A report released yesterday by Abu Dhabi’s Department of Planning and Economy (DPE), an arm of the emirate that is not part of the Federal Government, urged other Gulf countries to take a “unified stand” and consider de-pegging from the US dollar and adjusting exchange rates to increase the value of their currencies.
“Pegging was adopted when oil prices were low and the greenback still at the height of its strength,” the report said. “Today, the dollar is falling relentlessly and oil prices are skyrocketing. This new reality calls for a rethink of monetary policies.”
Saudi Arabia has been a strategic ally of the United States for more than 60 years. Despite occasional differences, Riyadh was a firm – and generous – partner in the implementation of American policy during the Cold War and in conflicts from Afghanistan to Nicaragua. President George W. Bush and King Abdullah reaffirmed the two countries’ ties during Bush’s two visits to the kingdom this year.
However, the Saudis are putting a good deal of distance between themselves and Washington on one of the most important issues of American Middle East policy: Iran. Riyadh does not endorse American efforts to isolate Iran and to put additional pressure on the regime in Tehran. It also firmly opposes any move by the US or Israel to use military force in an effort to shut down the Iranian nuclear program.
The reasons for this Saudi reluctance are not a mystery. There are reportedly some officers in the Saudi armed forces who favor a confrontation with Iran, but most Saudis foresee short-term dangers and long-term strategic damage in any such approach.
In the simplest terms, the Saudis recognize that Iran is a major regional power, a potentially aggressive neighbor that is not going away. Iran is much more capable of making trouble for Saudi Arabia than the other way around, and therefore the kingdom’s security over time requires accommodation with Iran, however difficult it may be to manage the relationship. Americans and other foreigners may come and go, but Iran and its nearly 80 million people – almost four times the population of Saudi Arabia – will remain, a few kilometers across the Gulf.
Beheadings, martial law, kidnappings: The Taliban is making its presence felt at the gates of Peshawar. The Pakistani army is trying to fight back, but is doing so only half-heartedly against a committed enemy.
The situation changed overnight in Peshawar. The villas in the posh suburb of Hayatabad, hidden behind acacias, palms and oleander bushes, are now directly on the front line. The Pakistani security forces have declared war on the Muslim fundamentalists who are said to have taken up positions in the immediate vicinity.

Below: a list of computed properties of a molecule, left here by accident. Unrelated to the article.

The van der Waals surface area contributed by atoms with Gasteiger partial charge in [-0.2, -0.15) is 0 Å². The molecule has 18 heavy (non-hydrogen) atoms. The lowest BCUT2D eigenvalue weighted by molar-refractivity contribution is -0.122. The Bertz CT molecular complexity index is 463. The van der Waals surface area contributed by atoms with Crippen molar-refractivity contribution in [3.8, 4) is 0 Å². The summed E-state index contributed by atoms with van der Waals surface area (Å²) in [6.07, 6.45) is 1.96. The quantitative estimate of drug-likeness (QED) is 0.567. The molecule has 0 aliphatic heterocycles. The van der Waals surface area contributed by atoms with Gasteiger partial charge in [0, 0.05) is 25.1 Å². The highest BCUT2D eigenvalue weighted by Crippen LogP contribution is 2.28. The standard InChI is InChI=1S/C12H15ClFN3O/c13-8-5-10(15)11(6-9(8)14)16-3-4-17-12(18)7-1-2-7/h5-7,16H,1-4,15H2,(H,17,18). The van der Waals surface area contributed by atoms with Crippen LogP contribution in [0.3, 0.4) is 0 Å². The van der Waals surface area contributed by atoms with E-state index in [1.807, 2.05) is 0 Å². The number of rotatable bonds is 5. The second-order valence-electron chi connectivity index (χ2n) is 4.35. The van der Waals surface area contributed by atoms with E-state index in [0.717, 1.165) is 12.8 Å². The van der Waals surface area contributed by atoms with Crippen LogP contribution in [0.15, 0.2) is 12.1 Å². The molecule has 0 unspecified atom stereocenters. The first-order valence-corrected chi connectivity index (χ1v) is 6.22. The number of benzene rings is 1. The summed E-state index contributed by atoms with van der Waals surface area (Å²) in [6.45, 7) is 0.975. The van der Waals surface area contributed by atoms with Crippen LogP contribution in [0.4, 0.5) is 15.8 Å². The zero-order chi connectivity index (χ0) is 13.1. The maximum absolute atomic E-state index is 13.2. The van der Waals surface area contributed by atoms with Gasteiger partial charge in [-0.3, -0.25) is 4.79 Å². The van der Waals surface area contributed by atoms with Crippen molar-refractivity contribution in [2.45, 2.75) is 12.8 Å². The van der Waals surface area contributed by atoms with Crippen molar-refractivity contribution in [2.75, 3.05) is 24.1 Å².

Eight armored vehicles belonging to the Pakistani Frontier Corps stand ready to move out in the courtyard of Peshawar’s Beaconhouse School. Riflemen are positioned behind sandbagged emplacements at strategically important intersections. Pakistani anti-terror units and paramilitary forces in black uniforms are on patrol in the area, their submachine guns at the ready.
But where is the enemy? Outside the city, in the direction of the Khyber Pass, the sound of exploding heavy artillery rounds can be heard every few seconds.
SPIEGEL: Mr. Rashid, currently, there are more American soldiers dying on the battlefield in Afghanistan than in Iraq. Can the Taliban win?
Ahmed Rashid: We are witnessing a major offensive in both countries by the Afghan and the Pakistan Taliban. Previously one of these two groups of Taliban was fighting while the other would rest. This summer they are both on the offensive. This is a strategic decision by the Taliban who see a lame duck American president and also know that it will take until next spring before a new US administration can become effective. They also see a weak and divided Pakistani government and a weak and ineffectual Afghan government.
SPIEGEL: What is their strategic aim in Afghanistan?
Rashid: The Afghan Taliban want to create a strategic debacle, either by taking a town or city and announcing an alternative government or by trying to force one or two of the less committed BATO states to withdraw their troops from Afghanistan. Meanwhile, the Pakistani Taliban are determined to conquer or grab as much territory as possible in the next few months in the North-West Frontier Province (NWFP) in order to extend their influence in the Pakistani population, but also to offer more protection for al-Qaida and the Afghan Taliban leaders in this region.